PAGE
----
In the Terminator franchise, the moment in time that the hero seeks to undo is the moment that Skynet becomes “self aware”, when technology suddenly makes the leap into having a consciousness of its subservience to mankind and decides to stage a slave rebellion. I fear that my television fun will soon be ruined as Snooki 2.0 suddenly learns words like “cache” and avoids the burnt umber spray tan setting, opting instead for something that looks like it could actually be produced by exposure to sunlight. We are reaching the terrifying moment where Jersey Shore understands itself.
It’s true that, as the New Yorker notes, the pleasure derived from Jersey Shore is tainted with anthropological condescension, but that seems far more sensible to me that ironic adulation. Of course, we want to part the bushes and peer into the world of “Guidos and Guidettes” who string one clubbing night to another, skirmish in violent turf wars, and wring dramatic tensions from hooking up. Honestly, at their age, I can’t say that I did much more than go to concerts and classes, do harder drugs, and have casual sex, the only difference being that I had a reading list.
Frankly, I’m glad that Pauly D doesn’t talk about Foucault and listen to the Fall. These kids are brash, directionless thrill seekers. Most people in their 20s are mistake factories, prone to perpetually misread the significance of life events, their place in the cosmos, and the stability and veracity of their choices and feelings. (Whereas people in their 30s understand that they are repeating the mistakes of their 20s.) The Jersey Shore kids simply represent a very specific subgenre of a more general category: partiers.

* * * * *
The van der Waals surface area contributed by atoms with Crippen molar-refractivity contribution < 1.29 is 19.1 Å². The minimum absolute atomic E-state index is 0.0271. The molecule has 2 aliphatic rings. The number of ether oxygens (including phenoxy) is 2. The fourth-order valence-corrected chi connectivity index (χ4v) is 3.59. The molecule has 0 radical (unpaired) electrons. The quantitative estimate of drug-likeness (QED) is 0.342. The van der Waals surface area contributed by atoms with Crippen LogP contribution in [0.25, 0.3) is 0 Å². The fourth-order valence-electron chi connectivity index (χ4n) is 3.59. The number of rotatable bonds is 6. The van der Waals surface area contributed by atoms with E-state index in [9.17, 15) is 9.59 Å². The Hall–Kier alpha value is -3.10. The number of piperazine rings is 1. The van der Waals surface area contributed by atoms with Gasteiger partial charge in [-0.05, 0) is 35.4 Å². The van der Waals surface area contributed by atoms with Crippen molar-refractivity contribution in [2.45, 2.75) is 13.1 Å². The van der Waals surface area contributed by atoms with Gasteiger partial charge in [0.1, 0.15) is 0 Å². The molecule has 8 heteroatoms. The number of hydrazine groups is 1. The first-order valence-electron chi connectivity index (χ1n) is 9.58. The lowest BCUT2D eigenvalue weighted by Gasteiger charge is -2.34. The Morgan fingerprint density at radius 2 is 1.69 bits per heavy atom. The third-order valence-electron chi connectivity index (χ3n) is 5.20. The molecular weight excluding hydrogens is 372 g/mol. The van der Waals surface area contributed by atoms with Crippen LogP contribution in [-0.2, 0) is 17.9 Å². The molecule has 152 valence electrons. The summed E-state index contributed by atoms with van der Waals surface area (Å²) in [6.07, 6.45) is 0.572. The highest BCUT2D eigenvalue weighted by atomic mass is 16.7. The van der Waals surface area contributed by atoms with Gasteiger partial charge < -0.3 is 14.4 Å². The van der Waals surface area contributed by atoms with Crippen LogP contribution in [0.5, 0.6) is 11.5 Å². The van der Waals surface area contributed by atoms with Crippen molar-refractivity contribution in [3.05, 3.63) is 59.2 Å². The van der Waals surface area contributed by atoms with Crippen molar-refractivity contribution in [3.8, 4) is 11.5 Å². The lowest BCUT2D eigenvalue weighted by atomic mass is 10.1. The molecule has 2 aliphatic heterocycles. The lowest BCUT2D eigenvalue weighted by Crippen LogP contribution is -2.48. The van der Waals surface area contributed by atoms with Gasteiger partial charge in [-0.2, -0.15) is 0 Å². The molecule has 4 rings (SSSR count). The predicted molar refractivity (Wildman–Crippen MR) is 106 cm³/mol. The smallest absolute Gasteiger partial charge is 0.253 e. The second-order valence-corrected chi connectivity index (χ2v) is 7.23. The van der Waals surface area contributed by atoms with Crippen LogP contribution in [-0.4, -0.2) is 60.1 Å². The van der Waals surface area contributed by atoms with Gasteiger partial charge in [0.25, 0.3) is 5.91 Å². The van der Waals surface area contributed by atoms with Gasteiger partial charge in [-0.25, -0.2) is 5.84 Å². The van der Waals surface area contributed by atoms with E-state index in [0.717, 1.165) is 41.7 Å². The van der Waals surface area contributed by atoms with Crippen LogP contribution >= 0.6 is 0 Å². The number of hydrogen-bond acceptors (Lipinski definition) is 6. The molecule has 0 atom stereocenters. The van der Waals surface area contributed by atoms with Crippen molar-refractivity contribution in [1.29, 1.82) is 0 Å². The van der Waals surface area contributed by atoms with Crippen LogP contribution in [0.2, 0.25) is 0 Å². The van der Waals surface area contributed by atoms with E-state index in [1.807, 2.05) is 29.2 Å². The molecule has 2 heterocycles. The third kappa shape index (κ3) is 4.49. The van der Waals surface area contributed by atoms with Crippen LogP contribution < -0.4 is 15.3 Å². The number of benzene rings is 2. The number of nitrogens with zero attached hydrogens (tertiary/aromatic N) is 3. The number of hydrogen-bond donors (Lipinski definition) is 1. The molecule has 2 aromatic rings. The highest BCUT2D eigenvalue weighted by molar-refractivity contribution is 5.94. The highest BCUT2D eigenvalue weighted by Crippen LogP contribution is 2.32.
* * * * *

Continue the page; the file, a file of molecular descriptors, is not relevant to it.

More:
TMZ has chronicled the Jersey Shore cast as they negotiate for more Season Two cash, beat the beat at swank parties, and do parodies of themselves where they reveal, Warner-brother’s frog style, that beneath the blackouts and seductive hot tubbing, lies untold intellect and angst. These parodies only highlight the cruelty and compromised position of the viewer by making objects of derision act like it’s all fun and games, though secretly we know that the cast really believe that they are in possession of some unquantifiable “star power” remainder after the punchline. “Fame, fame, fickle fame. It can play hideous tricks on the brain.”
If the Jersey Shore crew develop critical distance from their personalities, they will be merely bad actors in poorly written roles. That distance is what makes Keeping up with the Kardashians so awful and Jersey Shore comparatively brisk, rowdy and natural. The Kardashians stage their lives on camera with the clear hope that colonoscopic exposure will at some point randomly produce shameless revenue streams. They are opportunistic practitioners of Fame first, reason for fame forthcoming (or not). Whereas the Jersey Shore cast became phenomena by accident; the Kardashians are accidents of a very dull phenomena. (see also Tinsley Mortimer, Julia Allison, etc.)
It’s no surprise that once these reality shows become job interviews for the participants, they quickly become hard work to watch. Once “the Situation” can see that we’re laughing at his insecurity and the passively homoerotic competitiveness of his body regimen, he performs “the Situation” to be archly in on the joke. The fact that he recent judged the abdominals of other men in a Florida nightclub to determine whose were the most “situationed” pole vaults directly over funny and into that awkward marketing space occupied by Subway’s Jared and the manically peppy Progressive insurance lady. Some cultural appearances work best as spent fuel.
Even recent wardrobe changes (dressed in sleek, pricey black) as the Jersey Shore crew invaded Los Angeles (itself a sure sign that the thrill is gone), indicate their willingness to up market what was once defiantly down scale. The Jersey Shore crew was funny to watch precisely because they were clueless, immature, completely inoculated from the cosmopolitan virtues and cutting edge knowing of that certain city only a few miles north. They were the Garbage Pail Kids of reality television and very soon I fear I will miss loving to hate them. Some things should never be “meta” and stupid youth is surely one of them.
// Moving Pixels
"This week we discuss Owl Creek Games's follow up to Sepulchre, the triptych of tales called The Charnel House Trilogy.READ the article